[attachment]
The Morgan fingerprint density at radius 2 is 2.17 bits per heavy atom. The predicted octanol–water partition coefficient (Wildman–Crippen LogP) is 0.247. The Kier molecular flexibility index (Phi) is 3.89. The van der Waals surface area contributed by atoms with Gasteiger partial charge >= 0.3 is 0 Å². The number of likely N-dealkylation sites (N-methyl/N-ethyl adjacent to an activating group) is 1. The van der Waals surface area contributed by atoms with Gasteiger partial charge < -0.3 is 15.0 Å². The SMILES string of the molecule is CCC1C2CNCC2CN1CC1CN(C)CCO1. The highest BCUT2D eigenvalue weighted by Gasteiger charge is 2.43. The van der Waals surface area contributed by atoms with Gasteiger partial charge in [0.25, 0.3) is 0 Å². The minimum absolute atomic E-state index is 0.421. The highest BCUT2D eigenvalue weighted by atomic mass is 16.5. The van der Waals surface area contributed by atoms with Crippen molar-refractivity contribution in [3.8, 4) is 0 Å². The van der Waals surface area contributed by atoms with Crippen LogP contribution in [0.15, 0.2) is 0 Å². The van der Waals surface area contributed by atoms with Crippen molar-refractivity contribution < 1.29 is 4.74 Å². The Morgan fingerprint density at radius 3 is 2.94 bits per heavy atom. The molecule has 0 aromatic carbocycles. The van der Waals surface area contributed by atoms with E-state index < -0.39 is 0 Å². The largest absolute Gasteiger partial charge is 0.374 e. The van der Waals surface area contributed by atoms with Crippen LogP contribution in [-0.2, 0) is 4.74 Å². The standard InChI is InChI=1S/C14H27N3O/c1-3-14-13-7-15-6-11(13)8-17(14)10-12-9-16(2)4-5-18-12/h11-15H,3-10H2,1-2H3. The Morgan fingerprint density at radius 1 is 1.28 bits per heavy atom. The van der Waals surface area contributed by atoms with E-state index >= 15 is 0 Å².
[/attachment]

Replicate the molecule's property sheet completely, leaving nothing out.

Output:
The Morgan fingerprint density at radius 2 is 2.17 bits per heavy atom. The predicted octanol–water partition coefficient (Wildman–Crippen LogP) is 0.247. The Kier molecular flexibility index (Phi) is 3.89. The van der Waals surface area contributed by atoms with Gasteiger partial charge >= 0.3 is 0 Å². The number of likely N-dealkylation sites (N-methyl/N-ethyl adjacent to an activating group) is 1. The van der Waals surface area contributed by atoms with Gasteiger partial charge < -0.3 is 15.0 Å². The SMILES string of the molecule is CCC1C2CNCC2CN1CC1CN(C)CCO1. The highest BCUT2D eigenvalue weighted by Gasteiger charge is 2.43. The van der Waals surface area contributed by atoms with Gasteiger partial charge in [0.25, 0.3) is 0 Å². The minimum absolute atomic E-state index is 0.421. The highest BCUT2D eigenvalue weighted by atomic mass is 16.5. The van der Waals surface area contributed by atoms with Crippen molar-refractivity contribution in [3.8, 4) is 0 Å². The van der Waals surface area contributed by atoms with Crippen LogP contribution in [0.15, 0.2) is 0 Å². The van der Waals surface area contributed by atoms with Crippen molar-refractivity contribution < 1.29 is 4.74 Å². The Morgan fingerprint density at radius 3 is 2.94 bits per heavy atom. The molecule has 0 aromatic carbocycles. The van der Waals surface area contributed by atoms with E-state index < -0.39 is 0 Å². The largest absolute Gasteiger partial charge is 0.374 e. The van der Waals surface area contributed by atoms with Crippen LogP contribution in [-0.2, 0) is 4.74 Å². The standard InChI is InChI=1S/C14H27N3O/c1-3-14-13-7-15-6-11(13)8-17(14)10-12-9-16(2)4-5-18-12/h11-15H,3-10H2,1-2H3. The Morgan fingerprint density at radius 1 is 1.28 bits per heavy atom. The van der Waals surface area contributed by atoms with E-state index >= 15 is 0 Å².